This blog is intended to go along with Population: An Introduction to Concepts and Issues, by John R. Weeks, published by Cengage Learning. The latest edition is the 12th (it came out in 2015), but this blog is meant to complement any edition of the book by showing the way in which demographic issues are regularly in the news.

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Monday, September 2, 2013

PopQuiz: Which Country Has the "Worst" Demographics?

An article in The Lancet suggests that the answer to this question is the sub-Saharan country of Niger:
According to the UN Human Development Index, there is no country worse off than Niger. The landlocked West African nation, which is mostly desert, lingers at the bottom of the index: 186th of 186. Its government, heavily dependent on foreign donations, spends a paltry US$10 per person on health care every year. Vast swathes of the country are effectively wild: without schools, roads, or security. There are fewer than two health-care workers per 10 000 population (23 is considered the minimum number for provision of essential care) and more than 2 million people live in chronic food insecurity, of a population of 16 million.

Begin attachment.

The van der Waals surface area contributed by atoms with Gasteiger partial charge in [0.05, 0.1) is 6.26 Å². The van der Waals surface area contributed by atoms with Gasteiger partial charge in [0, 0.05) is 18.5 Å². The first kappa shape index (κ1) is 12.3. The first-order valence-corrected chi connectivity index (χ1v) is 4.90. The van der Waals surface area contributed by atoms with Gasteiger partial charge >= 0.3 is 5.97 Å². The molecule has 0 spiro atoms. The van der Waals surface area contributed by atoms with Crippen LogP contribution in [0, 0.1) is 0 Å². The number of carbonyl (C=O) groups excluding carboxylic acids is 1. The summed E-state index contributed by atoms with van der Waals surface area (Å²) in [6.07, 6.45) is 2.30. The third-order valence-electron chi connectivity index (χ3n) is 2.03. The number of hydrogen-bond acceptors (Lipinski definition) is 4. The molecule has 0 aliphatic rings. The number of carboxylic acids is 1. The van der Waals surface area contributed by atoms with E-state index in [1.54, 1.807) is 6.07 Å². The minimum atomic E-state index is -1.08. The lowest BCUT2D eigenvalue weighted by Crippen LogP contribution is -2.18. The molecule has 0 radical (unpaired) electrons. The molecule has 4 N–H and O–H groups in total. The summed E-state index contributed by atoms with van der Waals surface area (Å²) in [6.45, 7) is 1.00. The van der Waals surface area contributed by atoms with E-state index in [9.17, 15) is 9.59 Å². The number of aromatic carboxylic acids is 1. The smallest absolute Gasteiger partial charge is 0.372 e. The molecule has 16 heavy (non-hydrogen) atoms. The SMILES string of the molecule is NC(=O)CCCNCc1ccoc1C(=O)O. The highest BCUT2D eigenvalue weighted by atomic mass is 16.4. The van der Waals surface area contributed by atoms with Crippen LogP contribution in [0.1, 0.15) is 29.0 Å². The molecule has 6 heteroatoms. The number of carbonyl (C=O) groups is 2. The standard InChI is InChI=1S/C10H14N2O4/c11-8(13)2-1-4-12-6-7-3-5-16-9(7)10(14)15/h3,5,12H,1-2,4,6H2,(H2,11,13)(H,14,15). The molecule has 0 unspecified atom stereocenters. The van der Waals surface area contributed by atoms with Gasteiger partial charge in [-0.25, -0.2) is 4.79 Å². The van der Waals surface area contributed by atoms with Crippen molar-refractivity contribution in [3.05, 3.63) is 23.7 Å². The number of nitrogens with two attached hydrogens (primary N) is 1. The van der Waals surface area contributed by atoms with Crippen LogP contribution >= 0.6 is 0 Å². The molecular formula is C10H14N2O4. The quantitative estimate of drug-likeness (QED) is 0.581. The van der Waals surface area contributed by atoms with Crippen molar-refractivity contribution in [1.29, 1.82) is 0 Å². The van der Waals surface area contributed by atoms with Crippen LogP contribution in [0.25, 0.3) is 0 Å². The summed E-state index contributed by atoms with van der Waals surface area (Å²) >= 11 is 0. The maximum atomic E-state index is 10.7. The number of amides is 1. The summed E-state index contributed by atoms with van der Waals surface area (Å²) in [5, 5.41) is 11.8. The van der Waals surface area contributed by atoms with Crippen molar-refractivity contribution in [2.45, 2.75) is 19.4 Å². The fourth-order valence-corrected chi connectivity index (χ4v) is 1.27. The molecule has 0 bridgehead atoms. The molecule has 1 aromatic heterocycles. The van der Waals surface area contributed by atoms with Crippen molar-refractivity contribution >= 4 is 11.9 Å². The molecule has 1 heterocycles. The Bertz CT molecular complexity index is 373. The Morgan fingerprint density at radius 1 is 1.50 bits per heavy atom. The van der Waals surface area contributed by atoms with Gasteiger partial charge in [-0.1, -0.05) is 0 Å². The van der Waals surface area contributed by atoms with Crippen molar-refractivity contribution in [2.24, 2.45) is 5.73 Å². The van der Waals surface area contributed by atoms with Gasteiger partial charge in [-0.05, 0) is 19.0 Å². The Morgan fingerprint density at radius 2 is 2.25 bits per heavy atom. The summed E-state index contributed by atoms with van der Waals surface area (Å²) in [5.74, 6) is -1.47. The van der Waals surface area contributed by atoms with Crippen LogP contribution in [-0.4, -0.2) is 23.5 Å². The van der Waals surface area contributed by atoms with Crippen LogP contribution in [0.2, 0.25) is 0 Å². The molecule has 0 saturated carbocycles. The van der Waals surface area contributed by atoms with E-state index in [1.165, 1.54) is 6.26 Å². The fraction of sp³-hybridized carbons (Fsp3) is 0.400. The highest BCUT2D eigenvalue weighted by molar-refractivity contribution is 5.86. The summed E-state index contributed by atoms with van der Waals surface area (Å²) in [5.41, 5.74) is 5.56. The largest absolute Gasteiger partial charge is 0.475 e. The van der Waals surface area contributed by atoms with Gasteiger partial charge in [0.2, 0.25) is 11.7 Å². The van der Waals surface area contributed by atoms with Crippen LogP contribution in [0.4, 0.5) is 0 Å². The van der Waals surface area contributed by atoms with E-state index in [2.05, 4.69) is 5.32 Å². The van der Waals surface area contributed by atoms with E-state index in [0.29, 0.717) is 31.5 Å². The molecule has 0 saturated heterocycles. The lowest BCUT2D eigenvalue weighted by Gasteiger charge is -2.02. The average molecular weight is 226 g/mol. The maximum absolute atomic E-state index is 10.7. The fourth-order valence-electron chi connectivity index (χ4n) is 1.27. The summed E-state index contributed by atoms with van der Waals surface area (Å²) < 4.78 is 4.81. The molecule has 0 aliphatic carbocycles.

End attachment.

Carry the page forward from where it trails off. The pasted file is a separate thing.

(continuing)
The country’s biggest killer is malaria. In 2012, more than 2·6 million cases of the disease were reported, alongside more than 3000 deaths.
There is something of a vicious circle. Malaria leaves a person vulnerable to malnutrition, and malnutrition leaves them vulnerable to malaria. And of course a person’s nutritional status affects how they recover from infection; so malnutrition both raises the risk of contracting a disease such as malaria and worsens its outcome, which in turn leaves the patient enervated, deprived of nourishment, and vulnerable to infection.
This high level of malaria and malnutrition is clearly an immense problem, but it is aggravated by the country's very high fertility rate which more than compensates for its high mortality.
Niger’s population growth rate is a staggering 3·9%. It means that the population will double in the next 10 years. Female fertility rate is 7·8 births. “This makes demography a key issue”, contends Gerard [Jean Christophe Gerard, Save the Children, Niamey, Niger]. It is common for women to be carrying an unborn child, an infant at their breast, and another on their back. They simply do not have time to recuperate between deliveries, and it leads to problems such as anaemia, lack of vitamin D, and mineral deficiencies.
Women marry young: typically at 14–16 years old; and only 15% of girls enter primary school. “If early and forced marriages are not taken seriously by the international and national actors, what we do is just patchwork”, Gerard concludes.
International agencies are working on some of these problems, but mainly these efforts have brought down the death rate among children without any noticeable decline yet in fertility. 

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